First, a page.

Powered by Women 2022

The number of women owning or managing businesses is on the rise now that the COVID-19 pandemic is waning. But operating a company today comes with a different set of challenges, including talent recruitment, supply chain shortages, rising inflation, and managing what is now a flexible workforce. Please join us in celebrating — and learning from — the 2022 class of Powered by Women, as selected from reader nominations.

Powered by womenThe number of women owning or managing businesses is on the rise now that the COVID-19 pandemic is waning. But operating a company today comes with a different set of challenges, including talent recruitment, supply chain shortages, rising inflation, and managing what is now a flexible workforce. Please join us in celebrating — and learning from — the 2022 class of Powered by Women, as selected from reader nominations.

Photographs by Emily Crombez
Hair and Makeup by the Beauty Gals
Shot on location at the Shinola Hotel, Detroit

// Linda Apsey // Alicia Davis // Chris Feuell // Carleen Gray // Anna Mans Motschall //
// Annette Tomina // Shannon Washburn // Kathy Weaver //

Linda Apsey

CEO, ITC Holdings Corp, Novi
Employees: 700
Revenue $1.7B

Linda Apsey
Linda Apsey

Having a family doesn’t mean having to sacrifice career goals and ambitions — just ask Linda Apsey, CEO of ITC Holdings Corp. in Novi, the nation’s largest independent electricity transmission company. If anything, Apsey says being a mom has helped her professional career, as she’s been able to embrace her maternal instincts and multitasking capabilities to help grow the company for nearly 20 years.

“We started the business with about $350 million worth of assets. Today, we’ve grown the business through reinvestment in existing infrastructure, acquiring other transmission assets, and developing transmission projects in other states,” Apsey says. “We’ve grown this business from what was $350 million of assets in southeast Michigan to $9 billion of assets across seven different states.” 

After graduating from Michigan State University in East Lansing with a bachelor’s degree in public affairs management and a master’s in business administration, Apsey stayed in the state capitol, intending to pursue a career in politics.

“I worked in the Michigan Legislature for a couple of years, and while (it) was exciting in terms of being in the thick of politics and policy issues, I recognized pretty early on that I didn’t see a lot of upward career mobility in the Legislature,” Apsey says. “I pivoted to see if I could leverage my education and experience, particularly in the policy arena.”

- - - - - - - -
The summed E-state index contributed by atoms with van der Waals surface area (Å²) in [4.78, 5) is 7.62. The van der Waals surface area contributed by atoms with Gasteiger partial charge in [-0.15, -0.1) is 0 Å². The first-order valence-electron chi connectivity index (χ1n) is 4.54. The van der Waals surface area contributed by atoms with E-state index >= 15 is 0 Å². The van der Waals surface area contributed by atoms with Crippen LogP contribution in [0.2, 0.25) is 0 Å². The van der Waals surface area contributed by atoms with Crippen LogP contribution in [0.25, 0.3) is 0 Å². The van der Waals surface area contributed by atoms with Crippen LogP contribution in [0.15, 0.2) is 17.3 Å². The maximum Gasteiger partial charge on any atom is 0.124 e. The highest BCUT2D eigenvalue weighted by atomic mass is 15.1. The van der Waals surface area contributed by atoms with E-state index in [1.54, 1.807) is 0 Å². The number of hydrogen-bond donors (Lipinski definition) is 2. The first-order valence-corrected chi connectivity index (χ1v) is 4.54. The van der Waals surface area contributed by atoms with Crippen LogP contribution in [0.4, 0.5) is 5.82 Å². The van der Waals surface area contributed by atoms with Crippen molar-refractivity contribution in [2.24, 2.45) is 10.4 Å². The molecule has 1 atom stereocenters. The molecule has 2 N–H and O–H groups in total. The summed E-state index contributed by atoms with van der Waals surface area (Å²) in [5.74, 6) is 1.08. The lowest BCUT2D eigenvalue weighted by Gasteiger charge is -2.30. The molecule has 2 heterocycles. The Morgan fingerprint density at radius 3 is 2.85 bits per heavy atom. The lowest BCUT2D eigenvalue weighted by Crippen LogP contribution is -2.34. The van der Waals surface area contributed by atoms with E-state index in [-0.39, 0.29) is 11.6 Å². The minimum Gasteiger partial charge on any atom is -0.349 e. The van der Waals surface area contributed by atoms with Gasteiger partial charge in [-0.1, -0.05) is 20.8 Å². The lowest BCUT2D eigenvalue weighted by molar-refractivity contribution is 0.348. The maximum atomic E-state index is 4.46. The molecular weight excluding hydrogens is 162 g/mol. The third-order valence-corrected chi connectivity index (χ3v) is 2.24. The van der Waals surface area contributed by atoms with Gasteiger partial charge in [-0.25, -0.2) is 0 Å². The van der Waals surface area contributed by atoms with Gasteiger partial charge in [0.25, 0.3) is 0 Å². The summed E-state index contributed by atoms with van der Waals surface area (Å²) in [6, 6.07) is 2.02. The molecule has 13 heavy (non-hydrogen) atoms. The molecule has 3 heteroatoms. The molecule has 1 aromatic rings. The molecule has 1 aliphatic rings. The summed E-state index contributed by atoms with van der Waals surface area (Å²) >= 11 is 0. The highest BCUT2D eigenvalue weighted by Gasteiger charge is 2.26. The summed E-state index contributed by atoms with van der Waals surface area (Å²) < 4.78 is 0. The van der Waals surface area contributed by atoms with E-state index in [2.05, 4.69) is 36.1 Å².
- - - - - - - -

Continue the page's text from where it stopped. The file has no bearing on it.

She soon got a job at Detroit Edison (now DTE Energy) and she hasn’t left the utility industry since. She started in the regulatory department, transferred to the transmission department, and in 2003 she transitioned with her team to ITC as it acquired its new transmission assets.

Apsey served as president of ITC Michigan, and was executive vice president and chief business unit officer for ITC, among other duties. But the title she’s most proud of is CEO, a role she took on in December of 2016.

“It’s been a tremendous career, in terms of my own personal growth and development over that time, but to be part of a business and an organization that has grown so significantly, as well as being at the helm of that, has been tremendously rewarding,” she says.

“I’m proud of the business — the company we are today, the culture we have, the employees and the team, and what our mission and purpose is, and that’s to energize our communities and drive a greater grid for ultimately what is a greener future.”

Before ITC even obtained its new transmission assets, Apsey was a part of the team that prepared the Detroit Edison transmission department to be sold and undergo a smooth transition, which happened shortly after her twin daughters were born. While it was hectic at times between raising young children and growing a young company, Apsey says she’s embraced her motherly role.

“Having been here from the start, (the company) almost feels like one of my kids. It feels like this is my baby, I helped create it, so now I have to help nurture it and help take it to its next phase and next level,” Apsey says. “That’s how I feel about it. I want to take care of this baby that I helped create.”

With her own daughters now 23 and entering the professional world, Apsey has thought about advice she’d offer to young professional women. As someone who’s paved the way for women in the utility industry, she’s proof that nothing is impossible.